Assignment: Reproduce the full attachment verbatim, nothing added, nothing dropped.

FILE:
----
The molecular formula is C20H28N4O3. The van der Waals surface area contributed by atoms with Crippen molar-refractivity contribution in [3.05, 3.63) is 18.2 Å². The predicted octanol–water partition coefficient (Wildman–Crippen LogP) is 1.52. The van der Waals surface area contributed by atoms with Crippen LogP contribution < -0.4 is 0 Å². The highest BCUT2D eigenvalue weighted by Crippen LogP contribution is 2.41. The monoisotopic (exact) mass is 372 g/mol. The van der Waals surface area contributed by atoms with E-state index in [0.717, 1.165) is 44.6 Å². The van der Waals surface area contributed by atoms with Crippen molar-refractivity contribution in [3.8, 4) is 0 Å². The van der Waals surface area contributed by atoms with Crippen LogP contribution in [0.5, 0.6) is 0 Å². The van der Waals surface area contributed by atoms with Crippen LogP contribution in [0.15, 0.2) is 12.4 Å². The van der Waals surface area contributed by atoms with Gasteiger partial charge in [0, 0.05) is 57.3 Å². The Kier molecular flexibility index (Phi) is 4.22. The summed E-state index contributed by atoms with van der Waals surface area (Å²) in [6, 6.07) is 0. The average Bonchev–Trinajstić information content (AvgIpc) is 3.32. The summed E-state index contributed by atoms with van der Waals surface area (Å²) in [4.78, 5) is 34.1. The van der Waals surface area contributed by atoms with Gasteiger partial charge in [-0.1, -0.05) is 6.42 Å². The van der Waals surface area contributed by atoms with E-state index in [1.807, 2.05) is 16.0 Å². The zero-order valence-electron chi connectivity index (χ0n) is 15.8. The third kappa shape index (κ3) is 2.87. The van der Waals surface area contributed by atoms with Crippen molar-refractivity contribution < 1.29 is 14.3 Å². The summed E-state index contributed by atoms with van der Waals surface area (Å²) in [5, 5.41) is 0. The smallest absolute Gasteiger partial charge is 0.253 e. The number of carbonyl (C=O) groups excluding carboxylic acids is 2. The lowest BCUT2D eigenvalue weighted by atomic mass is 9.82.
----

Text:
The molecular formula is C20H28N4O3. The van der Waals surface area contributed by atoms with Crippen molar-refractivity contribution in [3.05, 3.63) is 18.2 Å². The predicted octanol–water partition coefficient (Wildman–Crippen LogP) is 1.52. The van der Waals surface area contributed by atoms with Crippen LogP contribution < -0.4 is 0 Å². The highest BCUT2D eigenvalue weighted by Crippen LogP contribution is 2.41. The monoisotopic (exact) mass is 372 g/mol. The van der Waals surface area contributed by atoms with E-state index in [0.717, 1.165) is 44.6 Å². The van der Waals surface area contributed by atoms with Crippen molar-refractivity contribution in [3.8, 4) is 0 Å². The van der Waals surface area contributed by atoms with Crippen LogP contribution in [0.5, 0.6) is 0 Å². The van der Waals surface area contributed by atoms with Crippen LogP contribution in [0.15, 0.2) is 12.4 Å². The van der Waals surface area contributed by atoms with Gasteiger partial charge in [0, 0.05) is 57.3 Å². The Kier molecular flexibility index (Phi) is 4.22. The summed E-state index contributed by atoms with van der Waals surface area (Å²) in [6, 6.07) is 0. The average Bonchev–Trinajstić information content (AvgIpc) is 3.32. The summed E-state index contributed by atoms with van der Waals surface area (Å²) in [4.78, 5) is 34.1. The van der Waals surface area contributed by atoms with Gasteiger partial charge in [-0.1, -0.05) is 6.42 Å². The van der Waals surface area contributed by atoms with E-state index in [1.807, 2.05) is 16.0 Å². The zero-order valence-electron chi connectivity index (χ0n) is 15.8. The third kappa shape index (κ3) is 2.87. The van der Waals surface area contributed by atoms with Crippen molar-refractivity contribution < 1.29 is 14.3 Å². The summed E-state index contributed by atoms with van der Waals surface area (Å²) in [5, 5.41) is 0. The smallest absolute Gasteiger partial charge is 0.253 e. The number of carbonyl (C=O) groups excluding carboxylic acids is 2. The lowest BCUT2D eigenvalue weighted by atomic mass is 9.82.